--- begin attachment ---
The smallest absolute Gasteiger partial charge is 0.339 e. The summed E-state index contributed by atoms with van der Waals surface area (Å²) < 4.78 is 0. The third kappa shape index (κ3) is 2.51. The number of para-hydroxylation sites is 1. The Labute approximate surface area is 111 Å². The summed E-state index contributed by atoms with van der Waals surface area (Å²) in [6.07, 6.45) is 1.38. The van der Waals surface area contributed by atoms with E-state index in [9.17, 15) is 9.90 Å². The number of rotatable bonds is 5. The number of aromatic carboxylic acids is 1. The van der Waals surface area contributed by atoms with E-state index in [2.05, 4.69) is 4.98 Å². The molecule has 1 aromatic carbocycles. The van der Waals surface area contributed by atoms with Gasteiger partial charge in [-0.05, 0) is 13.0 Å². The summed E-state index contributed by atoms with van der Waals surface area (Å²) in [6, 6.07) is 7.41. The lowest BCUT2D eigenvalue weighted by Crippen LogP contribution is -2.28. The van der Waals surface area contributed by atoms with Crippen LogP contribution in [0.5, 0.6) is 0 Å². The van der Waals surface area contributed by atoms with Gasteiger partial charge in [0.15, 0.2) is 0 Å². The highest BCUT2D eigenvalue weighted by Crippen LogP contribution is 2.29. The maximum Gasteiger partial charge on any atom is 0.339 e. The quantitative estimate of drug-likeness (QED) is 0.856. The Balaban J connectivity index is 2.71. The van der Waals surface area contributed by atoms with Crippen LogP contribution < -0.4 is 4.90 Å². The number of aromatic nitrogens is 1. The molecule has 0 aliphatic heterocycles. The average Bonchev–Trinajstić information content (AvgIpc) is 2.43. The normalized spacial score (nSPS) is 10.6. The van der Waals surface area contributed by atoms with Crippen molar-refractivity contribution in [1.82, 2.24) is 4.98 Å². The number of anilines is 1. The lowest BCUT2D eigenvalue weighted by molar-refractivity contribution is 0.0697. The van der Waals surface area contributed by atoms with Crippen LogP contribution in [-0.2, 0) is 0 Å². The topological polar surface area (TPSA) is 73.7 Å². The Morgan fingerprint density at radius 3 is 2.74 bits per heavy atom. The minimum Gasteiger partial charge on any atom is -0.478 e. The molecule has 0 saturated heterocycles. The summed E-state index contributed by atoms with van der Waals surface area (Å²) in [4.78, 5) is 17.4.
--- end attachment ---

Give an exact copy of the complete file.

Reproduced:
The smallest absolute Gasteiger partial charge is 0.339 e. The summed E-state index contributed by atoms with van der Waals surface area (Å²) < 4.78 is 0. The third kappa shape index (κ3) is 2.51. The number of para-hydroxylation sites is 1. The Labute approximate surface area is 111 Å². The summed E-state index contributed by atoms with van der Waals surface area (Å²) in [6.07, 6.45) is 1.38. The van der Waals surface area contributed by atoms with E-state index in [9.17, 15) is 9.90 Å². The number of rotatable bonds is 5. The number of aromatic carboxylic acids is 1. The van der Waals surface area contributed by atoms with E-state index in [2.05, 4.69) is 4.98 Å². The molecule has 1 aromatic carbocycles. The van der Waals surface area contributed by atoms with Gasteiger partial charge in [-0.05, 0) is 13.0 Å². The summed E-state index contributed by atoms with van der Waals surface area (Å²) in [6, 6.07) is 7.41. The lowest BCUT2D eigenvalue weighted by Crippen LogP contribution is -2.28. The van der Waals surface area contributed by atoms with Crippen LogP contribution in [0.5, 0.6) is 0 Å². The van der Waals surface area contributed by atoms with Gasteiger partial charge in [0.15, 0.2) is 0 Å². The highest BCUT2D eigenvalue weighted by Crippen LogP contribution is 2.29. The maximum Gasteiger partial charge on any atom is 0.339 e. The quantitative estimate of drug-likeness (QED) is 0.856. The Balaban J connectivity index is 2.71. The van der Waals surface area contributed by atoms with Crippen LogP contribution < -0.4 is 4.90 Å². The number of aromatic nitrogens is 1. The molecule has 0 aliphatic heterocycles. The average Bonchev–Trinajstić information content (AvgIpc) is 2.43. The normalized spacial score (nSPS) is 10.6. The van der Waals surface area contributed by atoms with Crippen molar-refractivity contribution in [1.82, 2.24) is 4.98 Å². The number of anilines is 1. The lowest BCUT2D eigenvalue weighted by molar-refractivity contribution is 0.0697. The van der Waals surface area contributed by atoms with Crippen LogP contribution in [-0.2, 0) is 0 Å². The topological polar surface area (TPSA) is 73.7 Å². The Morgan fingerprint density at radius 3 is 2.74 bits per heavy atom. The minimum Gasteiger partial charge on any atom is -0.478 e. The molecule has 0 saturated heterocycles. The summed E-state index contributed by atoms with van der Waals surface area (Å²) in [4.78, 5) is 17.4.